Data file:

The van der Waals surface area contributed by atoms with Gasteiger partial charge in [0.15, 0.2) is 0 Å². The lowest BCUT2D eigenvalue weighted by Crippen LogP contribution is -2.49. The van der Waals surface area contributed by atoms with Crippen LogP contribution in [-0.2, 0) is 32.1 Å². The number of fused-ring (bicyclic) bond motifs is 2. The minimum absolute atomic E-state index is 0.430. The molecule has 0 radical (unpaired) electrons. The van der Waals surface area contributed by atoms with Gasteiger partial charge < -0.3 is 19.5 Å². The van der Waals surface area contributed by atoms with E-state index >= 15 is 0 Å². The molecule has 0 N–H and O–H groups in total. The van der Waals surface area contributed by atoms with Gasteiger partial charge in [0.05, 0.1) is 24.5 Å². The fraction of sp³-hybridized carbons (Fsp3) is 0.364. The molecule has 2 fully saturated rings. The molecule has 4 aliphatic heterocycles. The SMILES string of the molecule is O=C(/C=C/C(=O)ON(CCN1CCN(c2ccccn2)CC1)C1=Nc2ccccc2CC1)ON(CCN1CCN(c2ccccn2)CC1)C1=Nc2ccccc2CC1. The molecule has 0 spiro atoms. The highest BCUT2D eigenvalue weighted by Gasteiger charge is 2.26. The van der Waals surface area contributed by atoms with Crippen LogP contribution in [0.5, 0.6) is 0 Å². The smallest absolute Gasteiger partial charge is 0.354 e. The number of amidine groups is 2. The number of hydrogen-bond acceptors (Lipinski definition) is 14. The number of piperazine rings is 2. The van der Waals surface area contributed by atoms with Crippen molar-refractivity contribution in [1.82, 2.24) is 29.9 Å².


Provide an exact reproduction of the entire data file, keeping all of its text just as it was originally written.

The van der Waals surface area contributed by atoms with Gasteiger partial charge in [0.15, 0.2) is 0 Å². The lowest BCUT2D eigenvalue weighted by Crippen LogP contribution is -2.49. The van der Waals surface area contributed by atoms with Crippen LogP contribution in [-0.2, 0) is 32.1 Å². The number of fused-ring (bicyclic) bond motifs is 2. The minimum absolute atomic E-state index is 0.430. The molecule has 0 radical (unpaired) electrons. The van der Waals surface area contributed by atoms with Gasteiger partial charge < -0.3 is 19.5 Å². The van der Waals surface area contributed by atoms with E-state index >= 15 is 0 Å². The molecule has 0 N–H and O–H groups in total. The van der Waals surface area contributed by atoms with Gasteiger partial charge in [0.05, 0.1) is 24.5 Å². The fraction of sp³-hybridized carbons (Fsp3) is 0.364. The molecule has 2 fully saturated rings. The molecule has 4 aliphatic heterocycles. The SMILES string of the molecule is O=C(/C=C/C(=O)ON(CCN1CCN(c2ccccn2)CC1)C1=Nc2ccccc2CC1)ON(CCN1CCN(c2ccccn2)CC1)C1=Nc2ccccc2CC1. The molecule has 0 spiro atoms. The highest BCUT2D eigenvalue weighted by Gasteiger charge is 2.26. The van der Waals surface area contributed by atoms with Crippen LogP contribution in [0.5, 0.6) is 0 Å². The smallest absolute Gasteiger partial charge is 0.354 e. The number of amidine groups is 2. The number of hydrogen-bond acceptors (Lipinski definition) is 14. The number of piperazine rings is 2. The van der Waals surface area contributed by atoms with Crippen molar-refractivity contribution in [1.82, 2.24) is 29.9 Å².